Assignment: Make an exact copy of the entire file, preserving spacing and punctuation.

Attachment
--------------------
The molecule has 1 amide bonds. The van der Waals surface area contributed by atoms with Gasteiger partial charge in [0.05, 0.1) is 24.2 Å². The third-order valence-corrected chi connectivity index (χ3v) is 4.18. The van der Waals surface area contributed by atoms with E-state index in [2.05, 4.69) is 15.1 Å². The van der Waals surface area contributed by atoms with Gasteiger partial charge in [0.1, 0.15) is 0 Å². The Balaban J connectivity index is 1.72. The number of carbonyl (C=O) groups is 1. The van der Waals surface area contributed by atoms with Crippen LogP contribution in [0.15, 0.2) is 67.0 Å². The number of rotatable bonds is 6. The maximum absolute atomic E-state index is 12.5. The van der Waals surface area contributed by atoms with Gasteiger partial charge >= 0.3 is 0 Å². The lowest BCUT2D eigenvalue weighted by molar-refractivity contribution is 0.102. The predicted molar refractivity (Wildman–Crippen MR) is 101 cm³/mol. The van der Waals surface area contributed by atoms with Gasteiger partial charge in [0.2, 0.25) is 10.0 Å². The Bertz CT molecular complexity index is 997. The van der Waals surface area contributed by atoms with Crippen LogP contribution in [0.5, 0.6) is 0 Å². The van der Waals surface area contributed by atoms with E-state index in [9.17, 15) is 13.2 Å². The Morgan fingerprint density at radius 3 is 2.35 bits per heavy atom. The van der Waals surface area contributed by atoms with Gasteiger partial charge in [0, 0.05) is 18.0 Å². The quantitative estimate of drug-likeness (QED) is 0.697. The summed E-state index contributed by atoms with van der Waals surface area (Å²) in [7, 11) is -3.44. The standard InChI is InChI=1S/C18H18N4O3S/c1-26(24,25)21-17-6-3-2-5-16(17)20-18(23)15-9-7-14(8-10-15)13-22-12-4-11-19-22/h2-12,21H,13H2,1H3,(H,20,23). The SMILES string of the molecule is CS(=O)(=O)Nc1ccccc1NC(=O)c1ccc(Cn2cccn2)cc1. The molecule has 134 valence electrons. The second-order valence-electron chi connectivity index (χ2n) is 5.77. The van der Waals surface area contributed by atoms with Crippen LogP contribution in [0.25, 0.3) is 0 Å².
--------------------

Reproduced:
The molecule has 1 amide bonds. The van der Waals surface area contributed by atoms with Gasteiger partial charge in [0.05, 0.1) is 24.2 Å². The third-order valence-corrected chi connectivity index (χ3v) is 4.18. The van der Waals surface area contributed by atoms with E-state index in [2.05, 4.69) is 15.1 Å². The van der Waals surface area contributed by atoms with Gasteiger partial charge in [0.1, 0.15) is 0 Å². The Balaban J connectivity index is 1.72. The number of carbonyl (C=O) groups is 1. The van der Waals surface area contributed by atoms with Crippen LogP contribution in [0.15, 0.2) is 67.0 Å². The number of rotatable bonds is 6. The maximum absolute atomic E-state index is 12.5. The van der Waals surface area contributed by atoms with Gasteiger partial charge >= 0.3 is 0 Å². The lowest BCUT2D eigenvalue weighted by molar-refractivity contribution is 0.102. The predicted molar refractivity (Wildman–Crippen MR) is 101 cm³/mol. The van der Waals surface area contributed by atoms with Gasteiger partial charge in [0.2, 0.25) is 10.0 Å². The Bertz CT molecular complexity index is 997. The van der Waals surface area contributed by atoms with Crippen LogP contribution in [0.5, 0.6) is 0 Å². The van der Waals surface area contributed by atoms with E-state index in [9.17, 15) is 13.2 Å². The Morgan fingerprint density at radius 3 is 2.35 bits per heavy atom. The van der Waals surface area contributed by atoms with Gasteiger partial charge in [0, 0.05) is 18.0 Å². The quantitative estimate of drug-likeness (QED) is 0.697. The summed E-state index contributed by atoms with van der Waals surface area (Å²) in [7, 11) is -3.44. The standard InChI is InChI=1S/C18H18N4O3S/c1-26(24,25)21-17-6-3-2-5-16(17)20-18(23)15-9-7-14(8-10-15)13-22-12-4-11-19-22/h2-12,21H,13H2,1H3,(H,20,23). The SMILES string of the molecule is CS(=O)(=O)Nc1ccccc1NC(=O)c1ccc(Cn2cccn2)cc1. The molecule has 134 valence electrons. The second-order valence-electron chi connectivity index (χ2n) is 5.77. The van der Waals surface area contributed by atoms with Crippen LogP contribution in [0.25, 0.3) is 0 Å².